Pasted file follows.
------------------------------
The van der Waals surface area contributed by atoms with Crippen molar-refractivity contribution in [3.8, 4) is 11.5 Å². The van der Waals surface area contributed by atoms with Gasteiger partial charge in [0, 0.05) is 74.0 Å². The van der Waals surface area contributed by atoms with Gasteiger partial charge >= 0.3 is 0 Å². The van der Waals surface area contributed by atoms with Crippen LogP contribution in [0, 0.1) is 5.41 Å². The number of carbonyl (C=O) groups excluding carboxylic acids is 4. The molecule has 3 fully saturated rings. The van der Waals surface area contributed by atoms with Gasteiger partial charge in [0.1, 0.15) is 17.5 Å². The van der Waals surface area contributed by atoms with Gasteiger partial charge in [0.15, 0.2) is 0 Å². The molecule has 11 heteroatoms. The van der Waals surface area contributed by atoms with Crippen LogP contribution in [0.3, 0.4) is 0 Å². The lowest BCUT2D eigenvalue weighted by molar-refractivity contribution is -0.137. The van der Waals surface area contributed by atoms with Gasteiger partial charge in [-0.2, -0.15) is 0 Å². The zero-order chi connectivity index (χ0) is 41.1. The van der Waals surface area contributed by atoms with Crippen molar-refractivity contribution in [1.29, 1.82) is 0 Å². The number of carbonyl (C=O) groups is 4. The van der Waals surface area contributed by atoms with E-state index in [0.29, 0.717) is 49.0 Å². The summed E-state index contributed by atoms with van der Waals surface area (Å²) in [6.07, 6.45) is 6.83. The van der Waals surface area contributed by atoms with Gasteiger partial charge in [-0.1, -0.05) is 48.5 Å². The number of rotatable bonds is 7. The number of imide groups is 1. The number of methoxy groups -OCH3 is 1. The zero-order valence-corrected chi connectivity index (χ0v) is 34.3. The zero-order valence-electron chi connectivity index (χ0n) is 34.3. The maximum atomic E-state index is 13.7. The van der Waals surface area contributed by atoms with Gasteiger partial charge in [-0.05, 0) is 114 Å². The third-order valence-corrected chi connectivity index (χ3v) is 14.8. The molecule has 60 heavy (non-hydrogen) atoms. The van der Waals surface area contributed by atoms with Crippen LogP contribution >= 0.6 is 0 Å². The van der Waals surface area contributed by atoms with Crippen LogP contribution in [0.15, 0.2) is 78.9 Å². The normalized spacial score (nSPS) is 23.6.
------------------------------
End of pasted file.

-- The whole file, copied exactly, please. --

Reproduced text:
The van der Waals surface area contributed by atoms with Crippen molar-refractivity contribution in [3.8, 4) is 11.5 Å². The van der Waals surface area contributed by atoms with Gasteiger partial charge in [0, 0.05) is 74.0 Å². The van der Waals surface area contributed by atoms with Gasteiger partial charge >= 0.3 is 0 Å². The van der Waals surface area contributed by atoms with Crippen LogP contribution in [0, 0.1) is 5.41 Å². The number of carbonyl (C=O) groups excluding carboxylic acids is 4. The molecule has 3 fully saturated rings. The van der Waals surface area contributed by atoms with Gasteiger partial charge in [0.1, 0.15) is 17.5 Å². The van der Waals surface area contributed by atoms with Gasteiger partial charge in [0.15, 0.2) is 0 Å². The molecule has 11 heteroatoms. The van der Waals surface area contributed by atoms with Crippen LogP contribution in [0.3, 0.4) is 0 Å². The lowest BCUT2D eigenvalue weighted by molar-refractivity contribution is -0.137. The van der Waals surface area contributed by atoms with Gasteiger partial charge in [-0.2, -0.15) is 0 Å². The zero-order chi connectivity index (χ0) is 41.1. The van der Waals surface area contributed by atoms with Crippen molar-refractivity contribution in [1.29, 1.82) is 0 Å². The number of carbonyl (C=O) groups is 4. The van der Waals surface area contributed by atoms with E-state index in [0.29, 0.717) is 49.0 Å². The summed E-state index contributed by atoms with van der Waals surface area (Å²) in [6.07, 6.45) is 6.83. The van der Waals surface area contributed by atoms with Gasteiger partial charge in [-0.1, -0.05) is 48.5 Å². The number of rotatable bonds is 7. The number of imide groups is 1. The number of methoxy groups -OCH3 is 1. The zero-order valence-corrected chi connectivity index (χ0v) is 34.3. The zero-order valence-electron chi connectivity index (χ0n) is 34.3. The maximum atomic E-state index is 13.7. The van der Waals surface area contributed by atoms with Gasteiger partial charge in [-0.05, 0) is 114 Å². The third-order valence-corrected chi connectivity index (χ3v) is 14.8. The molecule has 60 heavy (non-hydrogen) atoms. The van der Waals surface area contributed by atoms with Crippen LogP contribution >= 0.6 is 0 Å². The van der Waals surface area contributed by atoms with Crippen LogP contribution in [0.15, 0.2) is 78.9 Å². The normalized spacial score (nSPS) is 23.6.